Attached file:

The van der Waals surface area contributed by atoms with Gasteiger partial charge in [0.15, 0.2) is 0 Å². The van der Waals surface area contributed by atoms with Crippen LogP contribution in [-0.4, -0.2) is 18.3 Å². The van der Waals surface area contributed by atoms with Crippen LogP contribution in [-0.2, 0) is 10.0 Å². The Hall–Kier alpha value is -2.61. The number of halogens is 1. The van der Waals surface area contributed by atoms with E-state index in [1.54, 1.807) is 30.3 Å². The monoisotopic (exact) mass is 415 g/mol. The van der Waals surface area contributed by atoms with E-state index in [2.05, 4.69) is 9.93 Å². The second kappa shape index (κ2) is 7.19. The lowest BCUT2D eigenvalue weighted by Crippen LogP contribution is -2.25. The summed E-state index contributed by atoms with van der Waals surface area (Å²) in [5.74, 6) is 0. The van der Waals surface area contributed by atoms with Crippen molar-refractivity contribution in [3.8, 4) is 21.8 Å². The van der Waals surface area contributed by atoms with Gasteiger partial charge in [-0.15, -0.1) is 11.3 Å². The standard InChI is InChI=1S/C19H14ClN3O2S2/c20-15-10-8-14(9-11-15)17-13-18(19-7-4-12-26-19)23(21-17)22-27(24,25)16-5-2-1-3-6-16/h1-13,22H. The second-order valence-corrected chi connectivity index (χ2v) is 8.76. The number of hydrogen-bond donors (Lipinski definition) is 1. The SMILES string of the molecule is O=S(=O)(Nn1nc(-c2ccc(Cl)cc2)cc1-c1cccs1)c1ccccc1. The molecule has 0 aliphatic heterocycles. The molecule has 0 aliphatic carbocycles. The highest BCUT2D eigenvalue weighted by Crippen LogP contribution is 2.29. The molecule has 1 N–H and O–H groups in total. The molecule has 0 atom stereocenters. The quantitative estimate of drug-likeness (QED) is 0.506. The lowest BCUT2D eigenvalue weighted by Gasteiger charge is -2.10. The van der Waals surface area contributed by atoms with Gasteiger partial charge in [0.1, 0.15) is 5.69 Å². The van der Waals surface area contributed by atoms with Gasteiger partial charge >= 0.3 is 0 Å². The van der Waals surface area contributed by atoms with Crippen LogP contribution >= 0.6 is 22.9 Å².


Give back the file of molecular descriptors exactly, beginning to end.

The van der Waals surface area contributed by atoms with Gasteiger partial charge in [0.15, 0.2) is 0 Å². The van der Waals surface area contributed by atoms with Crippen LogP contribution in [-0.4, -0.2) is 18.3 Å². The van der Waals surface area contributed by atoms with Crippen LogP contribution in [-0.2, 0) is 10.0 Å². The Hall–Kier alpha value is -2.61. The number of halogens is 1. The van der Waals surface area contributed by atoms with E-state index in [1.54, 1.807) is 30.3 Å². The monoisotopic (exact) mass is 415 g/mol. The van der Waals surface area contributed by atoms with E-state index in [2.05, 4.69) is 9.93 Å². The second kappa shape index (κ2) is 7.19. The lowest BCUT2D eigenvalue weighted by Crippen LogP contribution is -2.25. The summed E-state index contributed by atoms with van der Waals surface area (Å²) in [5.74, 6) is 0. The van der Waals surface area contributed by atoms with Crippen molar-refractivity contribution in [3.8, 4) is 21.8 Å². The van der Waals surface area contributed by atoms with Gasteiger partial charge in [-0.15, -0.1) is 11.3 Å². The standard InChI is InChI=1S/C19H14ClN3O2S2/c20-15-10-8-14(9-11-15)17-13-18(19-7-4-12-26-19)23(21-17)22-27(24,25)16-5-2-1-3-6-16/h1-13,22H. The second-order valence-corrected chi connectivity index (χ2v) is 8.76. The number of hydrogen-bond donors (Lipinski definition) is 1. The SMILES string of the molecule is O=S(=O)(Nn1nc(-c2ccc(Cl)cc2)cc1-c1cccs1)c1ccccc1. The molecule has 0 aliphatic heterocycles. The molecule has 0 aliphatic carbocycles. The highest BCUT2D eigenvalue weighted by Crippen LogP contribution is 2.29. The molecule has 1 N–H and O–H groups in total. The molecule has 0 atom stereocenters. The quantitative estimate of drug-likeness (QED) is 0.506. The lowest BCUT2D eigenvalue weighted by Gasteiger charge is -2.10. The van der Waals surface area contributed by atoms with Gasteiger partial charge in [0.1, 0.15) is 5.69 Å². The van der Waals surface area contributed by atoms with Gasteiger partial charge >= 0.3 is 0 Å². The van der Waals surface area contributed by atoms with Crippen LogP contribution >= 0.6 is 22.9 Å².